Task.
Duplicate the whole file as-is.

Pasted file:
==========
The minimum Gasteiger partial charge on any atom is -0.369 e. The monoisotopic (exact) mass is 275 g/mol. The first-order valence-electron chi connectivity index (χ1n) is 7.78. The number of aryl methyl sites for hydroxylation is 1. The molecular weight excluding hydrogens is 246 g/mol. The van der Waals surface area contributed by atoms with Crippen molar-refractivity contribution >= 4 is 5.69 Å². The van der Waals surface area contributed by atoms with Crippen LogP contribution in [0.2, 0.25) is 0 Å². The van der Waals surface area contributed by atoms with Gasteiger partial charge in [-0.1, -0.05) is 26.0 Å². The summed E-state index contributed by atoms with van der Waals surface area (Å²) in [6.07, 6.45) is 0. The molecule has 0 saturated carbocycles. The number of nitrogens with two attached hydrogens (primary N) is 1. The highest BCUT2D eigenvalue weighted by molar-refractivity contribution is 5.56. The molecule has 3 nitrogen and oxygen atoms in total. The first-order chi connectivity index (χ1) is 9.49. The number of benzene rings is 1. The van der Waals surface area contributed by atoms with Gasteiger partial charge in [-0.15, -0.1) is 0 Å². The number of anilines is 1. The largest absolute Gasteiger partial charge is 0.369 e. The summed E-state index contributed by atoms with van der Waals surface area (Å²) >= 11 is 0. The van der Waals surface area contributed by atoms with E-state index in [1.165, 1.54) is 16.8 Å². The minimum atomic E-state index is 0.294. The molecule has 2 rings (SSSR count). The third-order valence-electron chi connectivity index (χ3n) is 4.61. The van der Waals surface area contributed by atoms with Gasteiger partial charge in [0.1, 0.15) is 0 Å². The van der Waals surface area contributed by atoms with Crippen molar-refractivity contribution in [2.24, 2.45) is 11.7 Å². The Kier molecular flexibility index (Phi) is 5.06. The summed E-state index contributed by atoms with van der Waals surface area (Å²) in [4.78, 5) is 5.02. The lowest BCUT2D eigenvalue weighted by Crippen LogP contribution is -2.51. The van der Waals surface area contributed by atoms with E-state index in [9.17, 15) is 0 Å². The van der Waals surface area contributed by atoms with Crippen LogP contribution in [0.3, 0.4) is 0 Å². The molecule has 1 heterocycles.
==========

The minimum Gasteiger partial charge on any atom is -0.369 e. The monoisotopic (exact) mass is 275 g/mol. The first-order valence-electron chi connectivity index (χ1n) is 7.78. The number of aryl methyl sites for hydroxylation is 1. The molecular weight excluding hydrogens is 246 g/mol. The van der Waals surface area contributed by atoms with Crippen molar-refractivity contribution >= 4 is 5.69 Å². The van der Waals surface area contributed by atoms with Crippen LogP contribution in [0.2, 0.25) is 0 Å². The van der Waals surface area contributed by atoms with Gasteiger partial charge in [-0.1, -0.05) is 26.0 Å². The summed E-state index contributed by atoms with van der Waals surface area (Å²) in [6.07, 6.45) is 0. The molecule has 0 saturated carbocycles. The number of nitrogens with two attached hydrogens (primary N) is 1. The highest BCUT2D eigenvalue weighted by molar-refractivity contribution is 5.56. The molecule has 3 nitrogen and oxygen atoms in total. The first-order chi connectivity index (χ1) is 9.49. The number of benzene rings is 1. The van der Waals surface area contributed by atoms with Gasteiger partial charge in [-0.15, -0.1) is 0 Å². The number of anilines is 1. The largest absolute Gasteiger partial charge is 0.369 e. The summed E-state index contributed by atoms with van der Waals surface area (Å²) >= 11 is 0. The van der Waals surface area contributed by atoms with E-state index in [1.165, 1.54) is 16.8 Å². The minimum atomic E-state index is 0.294. The molecule has 2 rings (SSSR count). The third-order valence-electron chi connectivity index (χ3n) is 4.61. The van der Waals surface area contributed by atoms with Gasteiger partial charge in [0.1, 0.15) is 0 Å². The van der Waals surface area contributed by atoms with Crippen molar-refractivity contribution in [2.24, 2.45) is 11.7 Å². The Kier molecular flexibility index (Phi) is 5.06. The summed E-state index contributed by atoms with van der Waals surface area (Å²) in [4.78, 5) is 5.02. The lowest BCUT2D eigenvalue weighted by Crippen LogP contribution is -2.51. The van der Waals surface area contributed by atoms with E-state index in [9.17, 15) is 0 Å². The van der Waals surface area contributed by atoms with Crippen LogP contribution in [0.3, 0.4) is 0 Å². The molecule has 1 heterocycles.